I started vegetarian, but it was nearly impossible for me, so I added meat (actually started craving it at one point).

I ate meat, tons of nuts, eggs, and dairy. Also added a soy protein shake nearly every day (I had a concoction that was a good 30 grams of protein in one glass, so it was good especially at the end when I couldn't fit quantities of food in my tummy.)

Adding a shake might be the easiest way for you to make a big change quickly.
post #6 of 30
I read the Luke book as soon as I found out I'm having twins, but I am simply physically unable to consume that many calories. I just can't do it. I keep trying. And protein? Well, I was a vegan, but immediately added in eggs and dairy (actually I added a small amount of dairy in my first trimester), and I do eat a lot of nuts and beans, but I'm sure I'm not coming close to those recommendations. I'm not keeping track, though.

I can only do my best. The babies seem to be growing quite well, so hopefully that means something. I have a friend who carried her boys to a scheduled c-section at 38 weeks (both were transverse and wouldn't shift) and she said she didn't eat nearly the recommended amounts and didn't gain as much weight as Luke would recommend. Her boys were 6 pounds each (and her older DD wasn't much bigger as a singleton).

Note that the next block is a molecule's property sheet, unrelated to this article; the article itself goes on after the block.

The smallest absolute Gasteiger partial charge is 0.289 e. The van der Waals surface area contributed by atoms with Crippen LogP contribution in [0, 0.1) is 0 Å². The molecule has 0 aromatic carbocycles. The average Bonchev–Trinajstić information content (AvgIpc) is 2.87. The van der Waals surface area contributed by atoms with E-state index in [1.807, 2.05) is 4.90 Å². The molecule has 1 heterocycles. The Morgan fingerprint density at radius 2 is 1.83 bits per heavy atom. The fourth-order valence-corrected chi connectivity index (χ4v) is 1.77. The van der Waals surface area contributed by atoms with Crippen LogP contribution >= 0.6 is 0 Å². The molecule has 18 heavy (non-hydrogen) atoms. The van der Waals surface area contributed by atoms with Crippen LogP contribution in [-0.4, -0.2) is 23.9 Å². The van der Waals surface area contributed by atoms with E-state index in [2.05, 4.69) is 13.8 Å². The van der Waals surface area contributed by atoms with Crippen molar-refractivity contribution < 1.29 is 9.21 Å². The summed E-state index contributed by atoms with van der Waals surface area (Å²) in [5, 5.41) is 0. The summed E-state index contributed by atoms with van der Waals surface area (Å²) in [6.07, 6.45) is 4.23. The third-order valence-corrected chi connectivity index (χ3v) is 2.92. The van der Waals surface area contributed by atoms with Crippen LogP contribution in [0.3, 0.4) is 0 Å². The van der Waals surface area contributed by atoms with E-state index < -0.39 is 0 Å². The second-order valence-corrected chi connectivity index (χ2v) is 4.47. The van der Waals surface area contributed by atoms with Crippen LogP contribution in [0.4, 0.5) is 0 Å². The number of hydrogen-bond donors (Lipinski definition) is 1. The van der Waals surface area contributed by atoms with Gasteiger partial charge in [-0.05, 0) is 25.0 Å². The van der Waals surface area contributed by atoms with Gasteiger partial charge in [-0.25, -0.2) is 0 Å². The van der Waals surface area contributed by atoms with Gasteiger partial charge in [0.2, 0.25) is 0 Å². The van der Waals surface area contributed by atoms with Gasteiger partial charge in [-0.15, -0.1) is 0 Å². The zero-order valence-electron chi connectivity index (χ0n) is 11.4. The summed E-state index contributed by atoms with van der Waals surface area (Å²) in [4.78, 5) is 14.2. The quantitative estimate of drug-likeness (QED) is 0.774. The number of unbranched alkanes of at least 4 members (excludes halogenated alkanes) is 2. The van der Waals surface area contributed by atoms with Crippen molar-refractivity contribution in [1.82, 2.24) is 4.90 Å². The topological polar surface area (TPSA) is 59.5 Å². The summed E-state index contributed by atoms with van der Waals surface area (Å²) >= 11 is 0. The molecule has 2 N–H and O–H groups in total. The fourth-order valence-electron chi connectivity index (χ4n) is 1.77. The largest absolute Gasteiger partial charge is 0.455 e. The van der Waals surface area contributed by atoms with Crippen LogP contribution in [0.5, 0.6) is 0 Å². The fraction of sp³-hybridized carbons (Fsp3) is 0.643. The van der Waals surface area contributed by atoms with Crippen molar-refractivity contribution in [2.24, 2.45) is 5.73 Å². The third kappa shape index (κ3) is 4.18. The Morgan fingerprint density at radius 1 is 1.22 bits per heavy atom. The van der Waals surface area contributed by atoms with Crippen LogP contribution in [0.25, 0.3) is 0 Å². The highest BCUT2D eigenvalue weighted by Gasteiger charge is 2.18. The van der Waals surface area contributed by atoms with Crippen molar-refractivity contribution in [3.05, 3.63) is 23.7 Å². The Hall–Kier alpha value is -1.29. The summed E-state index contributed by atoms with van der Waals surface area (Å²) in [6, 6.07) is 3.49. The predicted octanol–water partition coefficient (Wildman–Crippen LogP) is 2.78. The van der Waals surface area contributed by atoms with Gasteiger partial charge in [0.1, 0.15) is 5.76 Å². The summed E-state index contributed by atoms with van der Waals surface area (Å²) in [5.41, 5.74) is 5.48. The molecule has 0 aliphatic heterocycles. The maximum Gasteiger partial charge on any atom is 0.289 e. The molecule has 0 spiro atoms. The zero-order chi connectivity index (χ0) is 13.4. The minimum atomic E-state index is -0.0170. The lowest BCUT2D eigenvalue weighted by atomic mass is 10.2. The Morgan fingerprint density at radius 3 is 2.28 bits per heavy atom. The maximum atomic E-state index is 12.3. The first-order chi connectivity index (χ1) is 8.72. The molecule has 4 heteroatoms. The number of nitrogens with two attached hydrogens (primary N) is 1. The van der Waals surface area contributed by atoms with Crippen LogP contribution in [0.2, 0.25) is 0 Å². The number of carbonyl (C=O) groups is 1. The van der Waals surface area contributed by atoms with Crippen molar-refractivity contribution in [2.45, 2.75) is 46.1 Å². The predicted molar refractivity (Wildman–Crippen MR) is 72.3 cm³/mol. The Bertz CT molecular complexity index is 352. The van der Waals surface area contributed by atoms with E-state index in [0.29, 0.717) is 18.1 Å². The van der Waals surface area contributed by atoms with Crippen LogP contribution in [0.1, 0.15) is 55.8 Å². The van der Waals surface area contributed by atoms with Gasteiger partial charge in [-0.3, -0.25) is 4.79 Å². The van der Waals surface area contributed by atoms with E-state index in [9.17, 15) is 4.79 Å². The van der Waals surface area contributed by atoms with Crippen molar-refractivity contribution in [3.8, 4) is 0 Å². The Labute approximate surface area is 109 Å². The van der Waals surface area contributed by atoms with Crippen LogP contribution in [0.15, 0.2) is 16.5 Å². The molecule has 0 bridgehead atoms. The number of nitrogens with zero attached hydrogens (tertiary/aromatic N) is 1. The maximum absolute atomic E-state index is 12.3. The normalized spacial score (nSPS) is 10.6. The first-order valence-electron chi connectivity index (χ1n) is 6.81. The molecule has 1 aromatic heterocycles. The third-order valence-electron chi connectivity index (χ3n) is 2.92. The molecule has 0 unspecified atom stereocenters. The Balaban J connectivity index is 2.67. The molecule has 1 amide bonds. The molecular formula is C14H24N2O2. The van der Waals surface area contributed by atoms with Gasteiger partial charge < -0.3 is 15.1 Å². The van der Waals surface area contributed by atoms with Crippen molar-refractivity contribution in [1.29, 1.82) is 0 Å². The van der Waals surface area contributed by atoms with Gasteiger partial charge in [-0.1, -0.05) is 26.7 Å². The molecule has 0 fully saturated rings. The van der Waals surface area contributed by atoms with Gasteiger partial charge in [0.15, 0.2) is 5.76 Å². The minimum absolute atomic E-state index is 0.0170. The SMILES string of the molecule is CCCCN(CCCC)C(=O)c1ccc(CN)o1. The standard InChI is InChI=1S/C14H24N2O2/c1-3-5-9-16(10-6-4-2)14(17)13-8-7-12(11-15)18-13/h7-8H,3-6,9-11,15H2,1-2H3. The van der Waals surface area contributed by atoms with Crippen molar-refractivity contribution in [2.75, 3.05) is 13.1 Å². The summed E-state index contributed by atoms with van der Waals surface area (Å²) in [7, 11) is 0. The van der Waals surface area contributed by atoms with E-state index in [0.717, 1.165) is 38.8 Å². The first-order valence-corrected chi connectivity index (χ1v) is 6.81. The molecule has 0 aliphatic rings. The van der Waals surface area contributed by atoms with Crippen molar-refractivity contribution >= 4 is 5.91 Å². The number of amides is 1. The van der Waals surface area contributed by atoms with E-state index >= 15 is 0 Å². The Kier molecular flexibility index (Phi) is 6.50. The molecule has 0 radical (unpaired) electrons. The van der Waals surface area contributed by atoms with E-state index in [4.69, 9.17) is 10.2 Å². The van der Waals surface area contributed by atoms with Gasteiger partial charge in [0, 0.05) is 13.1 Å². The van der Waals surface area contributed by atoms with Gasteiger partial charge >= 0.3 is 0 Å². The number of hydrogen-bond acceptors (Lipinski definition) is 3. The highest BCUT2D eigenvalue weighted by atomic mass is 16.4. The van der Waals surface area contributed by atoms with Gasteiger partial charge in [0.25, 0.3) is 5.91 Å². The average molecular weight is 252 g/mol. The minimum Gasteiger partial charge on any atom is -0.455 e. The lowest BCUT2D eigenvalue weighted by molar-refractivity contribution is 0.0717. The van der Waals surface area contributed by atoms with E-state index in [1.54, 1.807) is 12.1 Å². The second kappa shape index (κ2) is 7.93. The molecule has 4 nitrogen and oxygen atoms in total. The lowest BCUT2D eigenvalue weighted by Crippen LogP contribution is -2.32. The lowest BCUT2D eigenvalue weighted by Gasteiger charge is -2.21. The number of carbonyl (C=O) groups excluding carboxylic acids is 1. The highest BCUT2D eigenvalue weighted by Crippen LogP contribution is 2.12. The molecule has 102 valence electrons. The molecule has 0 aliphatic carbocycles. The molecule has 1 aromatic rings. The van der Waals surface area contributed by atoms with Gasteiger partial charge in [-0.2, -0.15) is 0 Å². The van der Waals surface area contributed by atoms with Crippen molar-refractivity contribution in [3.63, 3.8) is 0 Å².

So while I'm not dismissing the recommendations, I just can't feel too guilty about not meeting them. I keep trying, but I can't do more than that. Guilt can't be good for the babies either

I'd love to know what kinds of protein shakes y'all are using. I looked around but was completely clueless about what to get.
post #7 of 30
Okay, now I'm not feeling so overwhelmed or guilty!!! Most days I do get around 120 grams.

As far as protein powders go, I have a vanilla soy Whole Foods brand that is 24 grams per scoop. I'm sure a protein mix would be better than straight soy, but this one isn't too expensive and does the trick. Just make sure you blend it for a long time with other ingredients that aren't too thick, otherwise the smoothie will be too thick and gross to drink
post #8 of 30
I did a food log to keep track of protein and calories for just a month. That helped me understand just how much was in what. If by dinner time I saw that I was short, I'd eat more. It was rare that I could get in more than 120g of protein. The protein shake was what helped me keep up. That and cottage cheese. I rarely ate meat. I also had cashews but my sensitive gums made me give those up. I carred to almost 38 weeks.